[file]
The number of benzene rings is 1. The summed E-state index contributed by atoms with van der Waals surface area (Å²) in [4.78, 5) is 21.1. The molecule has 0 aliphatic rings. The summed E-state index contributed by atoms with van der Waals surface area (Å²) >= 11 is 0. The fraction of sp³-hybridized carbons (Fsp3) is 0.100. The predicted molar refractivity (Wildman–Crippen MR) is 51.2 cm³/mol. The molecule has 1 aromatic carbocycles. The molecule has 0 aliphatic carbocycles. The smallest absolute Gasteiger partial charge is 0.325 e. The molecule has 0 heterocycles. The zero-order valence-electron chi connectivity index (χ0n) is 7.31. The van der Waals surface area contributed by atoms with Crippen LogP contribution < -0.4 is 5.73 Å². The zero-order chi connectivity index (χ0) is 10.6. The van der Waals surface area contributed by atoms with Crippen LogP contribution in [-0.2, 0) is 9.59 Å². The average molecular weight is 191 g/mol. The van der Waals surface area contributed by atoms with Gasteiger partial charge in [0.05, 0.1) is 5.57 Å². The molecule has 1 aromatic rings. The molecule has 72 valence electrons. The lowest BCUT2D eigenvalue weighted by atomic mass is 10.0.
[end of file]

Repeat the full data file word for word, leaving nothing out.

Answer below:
The number of benzene rings is 1. The summed E-state index contributed by atoms with van der Waals surface area (Å²) in [4.78, 5) is 21.1. The molecule has 0 aliphatic rings. The summed E-state index contributed by atoms with van der Waals surface area (Å²) >= 11 is 0. The fraction of sp³-hybridized carbons (Fsp3) is 0.100. The predicted molar refractivity (Wildman–Crippen MR) is 51.2 cm³/mol. The molecule has 1 aromatic carbocycles. The molecule has 0 aliphatic carbocycles. The smallest absolute Gasteiger partial charge is 0.325 e. The molecule has 0 heterocycles. The zero-order valence-electron chi connectivity index (χ0n) is 7.31. The van der Waals surface area contributed by atoms with Crippen LogP contribution < -0.4 is 5.73 Å². The zero-order chi connectivity index (χ0) is 10.6. The van der Waals surface area contributed by atoms with Crippen LogP contribution in [-0.2, 0) is 9.59 Å². The average molecular weight is 191 g/mol. The van der Waals surface area contributed by atoms with Gasteiger partial charge in [0.05, 0.1) is 5.57 Å². The molecule has 1 aromatic rings. The molecule has 72 valence electrons. The lowest BCUT2D eigenvalue weighted by atomic mass is 10.0.